Wilson, Angus (Frank Johnstone)
Angus (Frank Johnstone) Wilson 1913–
English novelist, short story writer, essayist, and critic.
Wilson is one of the most important English novelists of the postwar years. Seen as a group, his works form a chronicle of social changes that have taken place within English society in the twentieth century. Although often extremely funny, they also contain serious critiques of that society. Wilson's subjects are usually failed or wasted lives, individuals whose crises reflect the disintegration of a larger way of life.
While not a great innovator, Wilson has experimented over the years in narrative form. He began with portraits of upper-middle-class society in his short story collections The Wrong Set and Other Stories and Such Darling Dodos. In his early novels Wilson stayed within the tradition of English realism, varying his characters and experimenting with point of view. In his later novels Wilson moved away from traditionalism, presenting a contemporary fable that blends realism and fantasy in The Old Men at the Zoo, a generational family saga in No Laughing Matter, and a highly complex symbolical novel in his recent Setting the World on Fire. In this work, critics note a successful organizational design, a moving work of social criticism, and a dramatic force that emphasizes Wilson's theatricality. Although few critics consider this a completely satisfying novel, many believe that Setting the World on Fire is a testament to Wilson's importance to contemporary literature.
(See also CLC, Vols. 2, 3, 5; Contemporary Authors, Vols. 5-8, rev. ed.; and Dictionary of Literary Biography, Vol. 15.)
Who would choose to live in a novel by Angus Wilson? His characters are constantly exposed to the cruel publicity of society: everyone finds himself involuntarily, often unwittingly, on show. He may ache for silence and privacy, yearn to cultivate his inner life like a secret garden, but here the most retiring and insignificant people are condemned to be public figures…. Husbands and wives, parents and children, discover that there is nothing more demandingly public than private life. They have to learn to be actors, with the actor's conscious, uneasy control of character and expression. Failure here is dreadfully easy: a small solecism mushrooms into a humiliating disaster; what starts as a polite giggle ends as a shriek. The lights are always on, there are no corners to hide in.
Either we conduct ourselves honourably in these terrible games, or we go mad or die. Death happens here insidiously casually, and every drawing room has its share of gibbering loonies who wear tweeds and tell funny stories. It is a profoundly apprehensive and pessimistic vision of life in society, and it's perhaps not surprising that Wilson's novels should have been persistently misread. For there is a customary, Boots Lending Library version of his work which represents it as cosy, gently ironic, and, oh, so accurate about middle-class people like us. Wilson's unhinged stare has been wilfully misinterpreted as a blandly humorous twinkle. He has...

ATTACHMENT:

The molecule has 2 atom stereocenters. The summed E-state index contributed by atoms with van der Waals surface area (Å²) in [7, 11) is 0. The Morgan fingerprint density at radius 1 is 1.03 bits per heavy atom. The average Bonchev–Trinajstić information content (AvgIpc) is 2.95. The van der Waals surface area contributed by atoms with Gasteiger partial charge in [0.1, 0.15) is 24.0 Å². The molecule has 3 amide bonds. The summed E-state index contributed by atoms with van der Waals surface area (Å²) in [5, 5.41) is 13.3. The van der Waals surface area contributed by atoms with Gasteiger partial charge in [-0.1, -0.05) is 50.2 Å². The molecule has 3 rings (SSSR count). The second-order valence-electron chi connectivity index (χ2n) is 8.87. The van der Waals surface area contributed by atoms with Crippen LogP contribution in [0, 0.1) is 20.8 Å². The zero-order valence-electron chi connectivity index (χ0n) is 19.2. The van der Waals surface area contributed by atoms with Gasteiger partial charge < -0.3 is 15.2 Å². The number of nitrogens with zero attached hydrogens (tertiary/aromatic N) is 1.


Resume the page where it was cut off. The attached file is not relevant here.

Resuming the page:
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Setting the World on Fire is an elaborately structured book; I am sure that academic commentators will soon find many … crafty parallels, convergences and contrasts in it. The fantasy in Wilson's earlier fiction is usually negative, cruel and evil. In this novel he has opened himself to hedonistic imaginings of beauty, wealth, glamour, energy and talent, giving them free rein, though with just enough control to turn fantasy into art; the result can reasonably be called baroque. It is noticeable that much of the energy goes into describing, often in elaborate and beautiful language, artifacts and performances: architecture, painting, theatrical and operatic productions, gardens. Writers on Wilson, like Peter Faulkner in his new study [see excerpt below], have emphasized the element of theatricality in his art, and in Setting the World on Fire it is dominant. But there is a price to be paid. Wilson has to tell a story moving forward in time, whereas his deep imaginative impulse seems to have been to present a static or spiralling enactment of the Phaethon myth, turning in and round on itself like the imagined baroque ceiling he describes so vividly. The human element and the business of storytelling tend to come off second-best, but the realistic novelist, who is interested in character and motives, cannot be wholly suppressed.